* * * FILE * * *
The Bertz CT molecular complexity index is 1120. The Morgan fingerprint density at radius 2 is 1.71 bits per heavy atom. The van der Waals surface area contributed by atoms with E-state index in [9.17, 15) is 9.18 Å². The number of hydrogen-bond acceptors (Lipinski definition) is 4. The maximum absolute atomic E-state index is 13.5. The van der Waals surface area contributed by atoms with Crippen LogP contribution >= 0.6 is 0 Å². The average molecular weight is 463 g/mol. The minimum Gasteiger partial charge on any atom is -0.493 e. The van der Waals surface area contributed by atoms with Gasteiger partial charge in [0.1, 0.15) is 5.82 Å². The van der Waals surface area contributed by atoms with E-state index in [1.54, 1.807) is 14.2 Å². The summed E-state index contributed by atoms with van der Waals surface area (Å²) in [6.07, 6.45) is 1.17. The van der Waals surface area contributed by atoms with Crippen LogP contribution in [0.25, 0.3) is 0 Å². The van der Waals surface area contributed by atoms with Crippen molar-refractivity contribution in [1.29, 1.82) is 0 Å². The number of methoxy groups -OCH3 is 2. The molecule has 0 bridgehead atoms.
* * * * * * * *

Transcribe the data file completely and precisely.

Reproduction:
The Bertz CT molecular complexity index is 1120. The Morgan fingerprint density at radius 2 is 1.71 bits per heavy atom. The van der Waals surface area contributed by atoms with E-state index in [9.17, 15) is 9.18 Å². The number of hydrogen-bond acceptors (Lipinski definition) is 4. The maximum absolute atomic E-state index is 13.5. The van der Waals surface area contributed by atoms with Crippen LogP contribution >= 0.6 is 0 Å². The average molecular weight is 463 g/mol. The minimum Gasteiger partial charge on any atom is -0.493 e. The van der Waals surface area contributed by atoms with Gasteiger partial charge in [0.1, 0.15) is 5.82 Å². The van der Waals surface area contributed by atoms with E-state index in [1.54, 1.807) is 14.2 Å². The summed E-state index contributed by atoms with van der Waals surface area (Å²) in [6.07, 6.45) is 1.17. The van der Waals surface area contributed by atoms with Crippen LogP contribution in [0.25, 0.3) is 0 Å². The van der Waals surface area contributed by atoms with Crippen molar-refractivity contribution in [1.29, 1.82) is 0 Å². The number of methoxy groups -OCH3 is 2. The molecule has 0 bridgehead atoms.